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.WAV File Meta Data

There's a rumor that .wav files cannot have meta data, however, they can. Just like an .avi file a .wav file is a so-called "RIFF" file, and these files can have an "INFO" section which contains a series of sub sections called "chunks" which contain the meta data.

The cool thing about such "chunks" is that they can simply be ignored by the software reading the file if it doesn't understand them - a bit like how you can skip unknown tags in an XML file. This means that when old software reads a file written by new software, it can simply skip the unknown parts. Likewise, new software can read files written by old software and fill in the blanks itself. This way you get both forwards as backwards compatibility.

Some software use ID3 tags (from the mp3 format) to store meta data in .wav files, but this is an unfortunate choice because you do not get the compatibility benefits of using a chunk based format. Here's a short list of what chunks a .wav file with meta data can consist of. First the overall structure of a .wav file, where "...." represents 4 bytes that show the length of each "chunk":

   fmt ....<binary format data, sample rate channels etc.>
   data....<raw audio data>
Or explained in more detail...

Chunks in a .wav file

Main sectionChunk namePurpose and contents
RIFF....WAVETotal RIFF structure container. This spans the entire file. The LIST elements sit inside this structure.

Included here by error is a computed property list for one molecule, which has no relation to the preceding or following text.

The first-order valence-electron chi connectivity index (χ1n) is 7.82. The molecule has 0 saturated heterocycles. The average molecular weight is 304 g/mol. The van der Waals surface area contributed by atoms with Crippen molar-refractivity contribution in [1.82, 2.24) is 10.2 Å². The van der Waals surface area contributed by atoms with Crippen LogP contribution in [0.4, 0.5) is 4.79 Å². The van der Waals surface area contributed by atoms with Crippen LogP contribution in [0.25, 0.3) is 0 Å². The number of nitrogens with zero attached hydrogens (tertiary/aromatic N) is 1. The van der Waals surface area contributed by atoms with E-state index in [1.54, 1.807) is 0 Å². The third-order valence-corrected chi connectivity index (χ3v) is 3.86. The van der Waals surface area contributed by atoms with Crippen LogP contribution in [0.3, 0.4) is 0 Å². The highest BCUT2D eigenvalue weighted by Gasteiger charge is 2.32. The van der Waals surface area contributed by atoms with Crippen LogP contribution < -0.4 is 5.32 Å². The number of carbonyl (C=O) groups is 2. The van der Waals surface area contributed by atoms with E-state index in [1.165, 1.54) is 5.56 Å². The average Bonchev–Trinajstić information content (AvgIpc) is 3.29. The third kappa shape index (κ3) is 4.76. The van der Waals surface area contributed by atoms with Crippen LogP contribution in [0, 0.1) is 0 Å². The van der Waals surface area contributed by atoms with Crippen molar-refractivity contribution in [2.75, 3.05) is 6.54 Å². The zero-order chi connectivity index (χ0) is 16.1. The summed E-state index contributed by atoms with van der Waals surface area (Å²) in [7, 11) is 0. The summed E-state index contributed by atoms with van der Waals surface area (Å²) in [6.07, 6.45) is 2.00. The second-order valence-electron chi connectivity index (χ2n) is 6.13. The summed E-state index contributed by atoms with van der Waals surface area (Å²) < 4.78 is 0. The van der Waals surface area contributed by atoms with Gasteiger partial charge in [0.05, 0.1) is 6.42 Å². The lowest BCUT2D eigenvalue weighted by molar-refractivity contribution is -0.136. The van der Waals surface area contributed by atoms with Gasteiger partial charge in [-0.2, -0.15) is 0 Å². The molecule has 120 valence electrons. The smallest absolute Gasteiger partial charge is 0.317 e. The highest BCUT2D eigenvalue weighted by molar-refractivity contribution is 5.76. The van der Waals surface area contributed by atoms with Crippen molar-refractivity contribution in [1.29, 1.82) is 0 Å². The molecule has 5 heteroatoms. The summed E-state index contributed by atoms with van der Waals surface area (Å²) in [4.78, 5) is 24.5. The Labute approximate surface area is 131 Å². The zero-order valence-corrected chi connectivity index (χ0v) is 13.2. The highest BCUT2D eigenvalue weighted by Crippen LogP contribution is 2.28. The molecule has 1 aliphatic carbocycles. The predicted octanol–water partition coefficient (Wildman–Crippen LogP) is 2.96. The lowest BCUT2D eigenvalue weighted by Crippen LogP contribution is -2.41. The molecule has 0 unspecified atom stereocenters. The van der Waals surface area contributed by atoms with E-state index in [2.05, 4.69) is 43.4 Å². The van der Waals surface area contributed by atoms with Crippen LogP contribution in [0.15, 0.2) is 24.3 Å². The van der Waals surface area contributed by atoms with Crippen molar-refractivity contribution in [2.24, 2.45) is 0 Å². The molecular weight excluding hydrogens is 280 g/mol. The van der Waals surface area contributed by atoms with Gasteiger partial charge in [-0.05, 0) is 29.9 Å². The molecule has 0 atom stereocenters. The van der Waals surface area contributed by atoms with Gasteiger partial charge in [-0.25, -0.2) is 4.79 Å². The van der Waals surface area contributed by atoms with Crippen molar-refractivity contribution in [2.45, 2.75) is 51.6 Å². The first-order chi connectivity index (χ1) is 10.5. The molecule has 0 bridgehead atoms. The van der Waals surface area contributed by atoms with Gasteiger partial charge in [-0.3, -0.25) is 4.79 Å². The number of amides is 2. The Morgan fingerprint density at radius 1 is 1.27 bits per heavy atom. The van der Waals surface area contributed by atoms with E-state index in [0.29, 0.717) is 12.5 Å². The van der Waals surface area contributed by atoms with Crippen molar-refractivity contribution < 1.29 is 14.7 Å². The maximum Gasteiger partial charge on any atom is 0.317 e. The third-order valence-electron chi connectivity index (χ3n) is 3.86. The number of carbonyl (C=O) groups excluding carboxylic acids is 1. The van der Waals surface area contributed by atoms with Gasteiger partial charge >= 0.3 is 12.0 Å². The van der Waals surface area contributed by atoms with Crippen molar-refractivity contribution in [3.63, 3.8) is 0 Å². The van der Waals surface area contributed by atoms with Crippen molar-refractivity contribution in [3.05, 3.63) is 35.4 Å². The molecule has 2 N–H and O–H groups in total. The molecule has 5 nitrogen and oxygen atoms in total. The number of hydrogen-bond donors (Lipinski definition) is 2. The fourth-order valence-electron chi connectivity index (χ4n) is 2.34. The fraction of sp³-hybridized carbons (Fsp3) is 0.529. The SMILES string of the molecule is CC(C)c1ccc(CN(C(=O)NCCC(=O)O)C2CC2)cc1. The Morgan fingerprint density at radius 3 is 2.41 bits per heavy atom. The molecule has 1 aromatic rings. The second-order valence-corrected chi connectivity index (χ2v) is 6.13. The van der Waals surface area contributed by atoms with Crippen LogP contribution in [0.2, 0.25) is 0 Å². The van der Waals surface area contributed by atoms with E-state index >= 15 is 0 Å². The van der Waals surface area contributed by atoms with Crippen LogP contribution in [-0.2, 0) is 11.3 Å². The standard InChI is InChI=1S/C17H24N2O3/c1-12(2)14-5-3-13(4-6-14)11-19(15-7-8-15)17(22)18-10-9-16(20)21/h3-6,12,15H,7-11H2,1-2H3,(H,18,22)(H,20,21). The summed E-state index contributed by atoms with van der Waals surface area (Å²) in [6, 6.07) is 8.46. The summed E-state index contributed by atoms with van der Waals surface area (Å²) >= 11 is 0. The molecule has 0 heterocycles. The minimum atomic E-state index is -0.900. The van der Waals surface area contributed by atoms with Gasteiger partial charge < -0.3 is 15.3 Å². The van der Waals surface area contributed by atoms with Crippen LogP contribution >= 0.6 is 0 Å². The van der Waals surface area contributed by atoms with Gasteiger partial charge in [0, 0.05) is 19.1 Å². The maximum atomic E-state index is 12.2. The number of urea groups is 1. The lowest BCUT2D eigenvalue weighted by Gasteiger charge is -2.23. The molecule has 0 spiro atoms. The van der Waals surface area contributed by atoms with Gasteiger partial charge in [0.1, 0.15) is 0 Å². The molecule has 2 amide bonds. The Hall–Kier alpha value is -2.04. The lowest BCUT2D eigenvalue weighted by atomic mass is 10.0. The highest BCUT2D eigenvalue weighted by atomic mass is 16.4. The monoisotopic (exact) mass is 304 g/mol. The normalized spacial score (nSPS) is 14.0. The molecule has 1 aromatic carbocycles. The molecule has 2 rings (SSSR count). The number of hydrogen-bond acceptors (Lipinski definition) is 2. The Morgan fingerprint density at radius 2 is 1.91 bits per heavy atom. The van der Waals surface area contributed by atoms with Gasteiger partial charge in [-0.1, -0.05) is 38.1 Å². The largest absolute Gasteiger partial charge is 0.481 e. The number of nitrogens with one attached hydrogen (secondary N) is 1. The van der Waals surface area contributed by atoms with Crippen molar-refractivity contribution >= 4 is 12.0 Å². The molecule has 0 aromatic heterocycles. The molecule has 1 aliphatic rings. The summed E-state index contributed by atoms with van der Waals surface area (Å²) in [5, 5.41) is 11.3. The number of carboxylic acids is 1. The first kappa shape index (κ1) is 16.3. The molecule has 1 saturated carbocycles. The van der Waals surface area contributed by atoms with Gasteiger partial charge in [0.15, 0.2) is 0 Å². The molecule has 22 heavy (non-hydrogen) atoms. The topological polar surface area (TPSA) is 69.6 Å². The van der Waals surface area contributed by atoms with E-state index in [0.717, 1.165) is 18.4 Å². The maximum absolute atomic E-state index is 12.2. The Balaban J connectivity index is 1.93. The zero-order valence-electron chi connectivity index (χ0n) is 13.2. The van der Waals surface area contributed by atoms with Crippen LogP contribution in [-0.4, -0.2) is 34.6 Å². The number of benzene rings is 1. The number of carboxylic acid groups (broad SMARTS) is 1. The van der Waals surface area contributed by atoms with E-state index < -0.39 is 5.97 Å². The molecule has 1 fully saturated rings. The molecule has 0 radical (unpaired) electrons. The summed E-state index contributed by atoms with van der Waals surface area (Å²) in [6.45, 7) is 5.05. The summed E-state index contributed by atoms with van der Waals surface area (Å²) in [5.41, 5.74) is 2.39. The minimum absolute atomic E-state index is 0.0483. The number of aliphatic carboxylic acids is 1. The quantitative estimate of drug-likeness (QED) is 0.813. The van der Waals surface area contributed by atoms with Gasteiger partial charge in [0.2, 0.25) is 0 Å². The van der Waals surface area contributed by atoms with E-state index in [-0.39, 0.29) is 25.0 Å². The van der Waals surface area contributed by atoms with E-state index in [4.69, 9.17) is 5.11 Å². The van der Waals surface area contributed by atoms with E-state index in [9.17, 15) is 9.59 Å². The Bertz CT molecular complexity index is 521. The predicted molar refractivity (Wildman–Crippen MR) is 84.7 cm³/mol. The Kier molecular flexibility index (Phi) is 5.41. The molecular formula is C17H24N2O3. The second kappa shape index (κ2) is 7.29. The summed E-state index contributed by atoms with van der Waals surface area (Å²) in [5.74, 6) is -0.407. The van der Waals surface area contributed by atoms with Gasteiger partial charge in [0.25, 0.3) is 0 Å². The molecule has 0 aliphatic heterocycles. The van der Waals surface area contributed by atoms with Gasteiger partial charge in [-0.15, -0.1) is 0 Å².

fmt This section is typically 16 bytes long and contains the basic info about samplerate, number of channels etc. This chunk is required.
dataThe audio data itself. In order to be able to read this, you must have the data from the "fmt" chunk. This chunk is required.
cue  A cue chunk specifies one or more sample offsets which are often used to mark noteworthy sections of audio.
bextBroadcast extension chunk. This optional chunk contains multiple pieces of information all crammed into the same binary block.
LIST....INFOMeta data
INAMTrack title.
IPRDThe album title.
IARTThe artist who created this.
ICRDThe creation date in YYYY-MM-DD format, however you should expect to see just YYYY in this field.
ITRKTrack number.
ICMTA text comment.
IKEYThe keywords for the project or file.
ISFTThe software used to create the file.
IENGThe engineer.
ITCHThe technician.
IGNRGenre of content.
ICOPThe copyright information.
ISBJThe subject.
IENGThe name(s) of the engineer. Multiple names separated by a semicolon and a blank.
ISRCSource: the name of the person or organization that supplied the original subject of the file.
lablAn entry in an array containing an a label or name which is associated with the cue points from the "cue " tag in order to provide names for the markers. It seems to sit in its own LIST/INFO section separate from the meta data.

Application support

Program nameWrites meta data?
SoundForge 11Yes
Audacity 2.4.2Yes
Ffmpeg (2020-08-24)Yes
TagScanner 6.1.5ID3 only
Samplitude Pro X4Bext only
Sonoris ISRC Editor only (discards other meta data)
WinAmp 5.666No (but reads it)
iZotope RX7 editor 7.01.315No
Flac 1.3.3No (--keep-foreign-metadata fails to transfer meta tags correctly)

Some of the software listed here may have changed since writing this list. "Yes" means that a LIST....INFO meta data section is written according to the official specification. "ID3" means it only writes an mp3 format id3 tag standard instead of the .wav format's own meta data standard. "Bext" means it only writes Broadcast Extension section instead of the .wav format's own meta data standard.


Download an example containing example meta data to see if your software reads this info correctly. More sources: recordingblogs.com or IBM & Microsoft's RIFF specification

Website by Joachim Michaelis